March 4, 2024

An Omen of Things to Come

wedding colection 2 I’ve always wondered how Sodom and Gomorrah could possibly have gotten as bad as they did.  Perhaps it’s because of the culture that I’ve been raised in, I cannot personally fathom the whole episode with the angels coming to Lot, the homosexual men outside wanting them to come out so they could sexually assault them, and then Lot offering his daughters to the men outside.  It’s just morally repugnant.

As the homosexual movement in America continues to claim more rights, they are definitely far away from this account, but they are moving in that direction.

It’s one thing to practice something in your own home between two consenting adults and to ask society to stay out of your business.  It’s still another thing to attempt to claim to be a minority or to force people to accept your deviant sexual behavior and give it preferential treatment.

The latter was on display as a couple of photographers were accused of “Discriminating” against a same sex couple.

The New Mexico Human Rights Commission ruled on Wednesday that an evangelical Christian photographer discriminated against a lesbian couple by refusing a job to photograph the couple’s same-sex commitment ceremony. Religious rights attorneys plan to appeal.

These wedding photographers have their name displayed with their images.  It would be like me telling MusicGuy that he had to write an anti-homosexual post on his blog, and if he didn’t, I’d take him to court.

Writing, speech and photography are creative media, and there should be no law telling me that because I offer a service to one group of people, I must provide it to another– especially with one that I have a moral problem with.

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10 thoughts on “An Omen of Things to Come

  1. First, I’d suggest reading some actual historical accounts of what went on in the time of Sodom and Gomorrah. The fact of the matter is that the men were no more homosexual than you are, Min. Homosexual acts and homosexuality were two very different things: the former being a way for a man in authority to assert his dominance over a slave or other subordinate. I’m fully aware you’ll never grasp that though, since it’s not clearly stated in the book.

    As for the photographer, I have to admit that I’m torn. On one hand, the woman has a right to be a bigot. But once that door is open, where do you stop:

    -allow the KKK restaurant owner to not serve black patrons?

    -all the misogynistic man to not hire women?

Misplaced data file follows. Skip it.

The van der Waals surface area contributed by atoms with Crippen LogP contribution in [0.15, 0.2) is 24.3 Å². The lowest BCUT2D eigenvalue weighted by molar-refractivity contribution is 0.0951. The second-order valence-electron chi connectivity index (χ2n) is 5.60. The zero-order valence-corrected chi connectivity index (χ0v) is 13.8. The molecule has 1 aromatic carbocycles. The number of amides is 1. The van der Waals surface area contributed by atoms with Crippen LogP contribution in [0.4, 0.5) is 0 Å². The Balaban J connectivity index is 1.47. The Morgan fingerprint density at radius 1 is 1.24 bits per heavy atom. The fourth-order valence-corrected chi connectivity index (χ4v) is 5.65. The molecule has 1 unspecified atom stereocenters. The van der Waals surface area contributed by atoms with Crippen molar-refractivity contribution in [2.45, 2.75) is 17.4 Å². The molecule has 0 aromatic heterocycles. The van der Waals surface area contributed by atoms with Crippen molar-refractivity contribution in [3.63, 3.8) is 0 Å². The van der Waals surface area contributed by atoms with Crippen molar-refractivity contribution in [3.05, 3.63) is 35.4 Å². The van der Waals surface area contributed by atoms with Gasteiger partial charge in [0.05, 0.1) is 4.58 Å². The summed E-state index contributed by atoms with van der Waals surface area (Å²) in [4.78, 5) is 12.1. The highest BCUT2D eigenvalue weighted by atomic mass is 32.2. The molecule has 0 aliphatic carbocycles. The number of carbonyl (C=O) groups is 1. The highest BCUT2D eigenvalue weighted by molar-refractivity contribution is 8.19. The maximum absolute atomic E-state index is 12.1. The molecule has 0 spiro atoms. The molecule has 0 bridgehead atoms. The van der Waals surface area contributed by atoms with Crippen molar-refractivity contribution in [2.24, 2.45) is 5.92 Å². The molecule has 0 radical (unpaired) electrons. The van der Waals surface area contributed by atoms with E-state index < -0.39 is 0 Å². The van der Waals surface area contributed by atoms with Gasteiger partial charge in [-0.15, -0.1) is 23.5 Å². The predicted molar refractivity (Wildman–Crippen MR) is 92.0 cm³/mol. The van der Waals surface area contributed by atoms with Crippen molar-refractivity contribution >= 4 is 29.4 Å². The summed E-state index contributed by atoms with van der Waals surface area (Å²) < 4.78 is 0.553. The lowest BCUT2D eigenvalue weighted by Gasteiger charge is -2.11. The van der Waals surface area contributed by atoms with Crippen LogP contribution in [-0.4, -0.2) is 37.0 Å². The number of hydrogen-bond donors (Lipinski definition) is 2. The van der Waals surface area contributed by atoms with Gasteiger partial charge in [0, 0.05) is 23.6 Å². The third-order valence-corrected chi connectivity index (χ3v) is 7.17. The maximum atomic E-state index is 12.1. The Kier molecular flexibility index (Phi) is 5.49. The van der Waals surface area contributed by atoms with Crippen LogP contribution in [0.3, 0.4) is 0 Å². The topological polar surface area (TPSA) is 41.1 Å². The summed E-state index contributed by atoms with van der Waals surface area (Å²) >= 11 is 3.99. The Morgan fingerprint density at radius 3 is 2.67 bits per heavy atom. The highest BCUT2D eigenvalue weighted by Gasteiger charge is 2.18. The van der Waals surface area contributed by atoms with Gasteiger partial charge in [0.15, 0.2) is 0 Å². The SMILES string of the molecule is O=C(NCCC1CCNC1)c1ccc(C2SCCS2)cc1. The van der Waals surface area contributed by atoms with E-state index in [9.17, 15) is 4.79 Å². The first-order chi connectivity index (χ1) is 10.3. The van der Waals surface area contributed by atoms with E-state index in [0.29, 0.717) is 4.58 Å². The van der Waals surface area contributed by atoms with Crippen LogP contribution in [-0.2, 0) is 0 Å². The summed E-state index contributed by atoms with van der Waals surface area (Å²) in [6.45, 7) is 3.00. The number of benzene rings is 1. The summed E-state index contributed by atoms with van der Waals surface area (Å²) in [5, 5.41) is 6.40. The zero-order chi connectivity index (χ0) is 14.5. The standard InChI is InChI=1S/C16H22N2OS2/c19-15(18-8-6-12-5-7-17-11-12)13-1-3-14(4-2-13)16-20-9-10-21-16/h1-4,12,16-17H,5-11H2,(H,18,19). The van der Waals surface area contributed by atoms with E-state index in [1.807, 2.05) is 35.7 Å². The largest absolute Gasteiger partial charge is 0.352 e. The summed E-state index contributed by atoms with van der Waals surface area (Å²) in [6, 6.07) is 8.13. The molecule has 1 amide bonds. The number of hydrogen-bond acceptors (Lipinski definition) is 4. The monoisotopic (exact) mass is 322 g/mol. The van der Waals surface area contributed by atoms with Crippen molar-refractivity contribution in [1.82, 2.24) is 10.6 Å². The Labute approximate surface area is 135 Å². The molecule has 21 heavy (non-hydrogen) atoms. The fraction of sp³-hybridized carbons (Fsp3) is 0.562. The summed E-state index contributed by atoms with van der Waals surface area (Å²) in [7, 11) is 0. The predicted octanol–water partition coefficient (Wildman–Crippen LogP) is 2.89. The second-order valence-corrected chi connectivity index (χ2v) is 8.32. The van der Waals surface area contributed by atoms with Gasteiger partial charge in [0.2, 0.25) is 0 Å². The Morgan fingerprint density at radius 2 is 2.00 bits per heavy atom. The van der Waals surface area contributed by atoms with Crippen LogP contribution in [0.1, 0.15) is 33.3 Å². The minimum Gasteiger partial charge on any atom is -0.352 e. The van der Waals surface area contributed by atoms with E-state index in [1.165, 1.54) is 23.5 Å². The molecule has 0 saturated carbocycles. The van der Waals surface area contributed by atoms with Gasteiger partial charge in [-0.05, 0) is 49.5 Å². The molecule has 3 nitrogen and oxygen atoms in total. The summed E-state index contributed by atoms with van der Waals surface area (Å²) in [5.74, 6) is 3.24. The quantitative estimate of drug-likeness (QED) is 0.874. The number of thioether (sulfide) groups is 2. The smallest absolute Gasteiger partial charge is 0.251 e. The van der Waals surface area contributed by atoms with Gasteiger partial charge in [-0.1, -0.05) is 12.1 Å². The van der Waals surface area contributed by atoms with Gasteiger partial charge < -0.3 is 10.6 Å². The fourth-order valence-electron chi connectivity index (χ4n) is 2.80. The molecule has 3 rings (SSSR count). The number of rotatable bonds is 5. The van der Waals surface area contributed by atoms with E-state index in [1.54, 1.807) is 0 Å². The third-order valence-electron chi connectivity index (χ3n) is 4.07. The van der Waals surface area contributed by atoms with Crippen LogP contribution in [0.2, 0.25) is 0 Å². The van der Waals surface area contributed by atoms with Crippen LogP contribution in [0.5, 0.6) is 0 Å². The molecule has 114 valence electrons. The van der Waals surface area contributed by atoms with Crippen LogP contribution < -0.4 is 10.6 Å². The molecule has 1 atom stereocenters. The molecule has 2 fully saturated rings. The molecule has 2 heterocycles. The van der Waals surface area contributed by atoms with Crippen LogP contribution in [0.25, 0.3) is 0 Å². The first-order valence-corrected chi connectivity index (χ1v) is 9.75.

-allow the racist newspaper owner to not print anything related to blacks?

    -Allow the bigot to not hire jews?

    By the way– all of those can be justified (and have been justified in the past) with quotes from that same bible. “Creative license” doesn’t guarantee the right to discriminate.

    Musicguys last blog post..Photo Friday

  2. @Musicguy: It’s interesting, but Ezekiel actually states that there were bigger problems than homosexual acts going on in Sodom and Gomorrah. My problem with homosexuality is the act– and that homosexuals define themselves by their act.

    I can totally understand a public service (like the government) having rules about allowing service to everyone, but when it comes to personal businesses I don’t have a problem letting anyone discriminate for any reason.

    So, I support the KKK restaurant owner not serving black patrons. And I support the black and white people deciding not to patronize the place and running it into the dirt if they have a problem with it.

    I support the misogynist man’s right not to hire women, and if people turn away because they’re not the obligatory “eye candy” of a receptionist or the company does worse because women choose to boycott more power to them.

    Same thing with your other examples. Furthermore, to be more practical, I support a high school not allowing boys on the girl’s softball team, the New York times not to employ a Conservative Opinion writer, and church group to limit its membership to professing Christians.

    It’s called the freedom of association, and it means that I have the right to choose to associate with whomever I want, and you can choose to associate with me or not.

    Again, back to your blog. If the government came in and told you that from now on you must never mention homosexuality in a positive light again, what would you do? You’d probably choose, on principle, not to blog. However, you’d claim censorship, you’d claim that it was infringing on your rights. Your blog is a brand, it is who you are (whether you’re making money on it or not).